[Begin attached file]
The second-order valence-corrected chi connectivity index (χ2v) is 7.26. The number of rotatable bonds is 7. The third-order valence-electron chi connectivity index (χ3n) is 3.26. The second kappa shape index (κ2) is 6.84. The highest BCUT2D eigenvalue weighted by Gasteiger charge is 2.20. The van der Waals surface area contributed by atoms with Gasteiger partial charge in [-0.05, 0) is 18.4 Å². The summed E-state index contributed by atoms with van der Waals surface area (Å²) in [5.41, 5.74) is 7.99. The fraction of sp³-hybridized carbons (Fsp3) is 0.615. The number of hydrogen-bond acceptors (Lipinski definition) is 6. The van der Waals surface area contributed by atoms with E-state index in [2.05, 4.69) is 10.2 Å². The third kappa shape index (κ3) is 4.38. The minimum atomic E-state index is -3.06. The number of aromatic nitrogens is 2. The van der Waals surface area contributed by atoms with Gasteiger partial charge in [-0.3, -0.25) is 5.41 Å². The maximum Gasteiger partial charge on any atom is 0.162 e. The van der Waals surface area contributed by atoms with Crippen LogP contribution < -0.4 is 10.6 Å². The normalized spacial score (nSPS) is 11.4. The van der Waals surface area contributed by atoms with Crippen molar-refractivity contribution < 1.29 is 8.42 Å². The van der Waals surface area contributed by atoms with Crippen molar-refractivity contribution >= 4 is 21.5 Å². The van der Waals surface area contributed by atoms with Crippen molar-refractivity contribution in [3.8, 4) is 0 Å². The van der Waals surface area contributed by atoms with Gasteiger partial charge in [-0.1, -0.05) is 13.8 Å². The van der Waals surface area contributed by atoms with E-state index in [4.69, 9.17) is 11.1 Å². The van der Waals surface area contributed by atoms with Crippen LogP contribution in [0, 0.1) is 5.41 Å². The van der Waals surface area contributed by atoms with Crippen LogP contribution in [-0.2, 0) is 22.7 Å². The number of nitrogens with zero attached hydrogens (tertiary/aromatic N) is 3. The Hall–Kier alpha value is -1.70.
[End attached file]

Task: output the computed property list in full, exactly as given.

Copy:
The second-order valence-corrected chi connectivity index (χ2v) is 7.26. The number of rotatable bonds is 7. The third-order valence-electron chi connectivity index (χ3n) is 3.26. The second kappa shape index (κ2) is 6.84. The highest BCUT2D eigenvalue weighted by Gasteiger charge is 2.20. The van der Waals surface area contributed by atoms with Gasteiger partial charge in [-0.05, 0) is 18.4 Å². The summed E-state index contributed by atoms with van der Waals surface area (Å²) in [5.41, 5.74) is 7.99. The fraction of sp³-hybridized carbons (Fsp3) is 0.615. The number of hydrogen-bond acceptors (Lipinski definition) is 6. The van der Waals surface area contributed by atoms with E-state index in [2.05, 4.69) is 10.2 Å². The third kappa shape index (κ3) is 4.38. The minimum atomic E-state index is -3.06. The number of aromatic nitrogens is 2. The van der Waals surface area contributed by atoms with Gasteiger partial charge in [-0.3, -0.25) is 5.41 Å². The maximum Gasteiger partial charge on any atom is 0.162 e. The van der Waals surface area contributed by atoms with Crippen LogP contribution < -0.4 is 10.6 Å². The normalized spacial score (nSPS) is 11.4. The van der Waals surface area contributed by atoms with Crippen molar-refractivity contribution < 1.29 is 8.42 Å². The van der Waals surface area contributed by atoms with Crippen molar-refractivity contribution >= 4 is 21.5 Å². The van der Waals surface area contributed by atoms with Crippen molar-refractivity contribution in [3.8, 4) is 0 Å². The van der Waals surface area contributed by atoms with Gasteiger partial charge in [-0.1, -0.05) is 13.8 Å². The van der Waals surface area contributed by atoms with E-state index in [4.69, 9.17) is 11.1 Å². The van der Waals surface area contributed by atoms with Crippen LogP contribution in [0, 0.1) is 5.41 Å². The van der Waals surface area contributed by atoms with Crippen LogP contribution in [-0.2, 0) is 22.7 Å². The number of nitrogens with zero attached hydrogens (tertiary/aromatic N) is 3. The Hall–Kier alpha value is -1.70.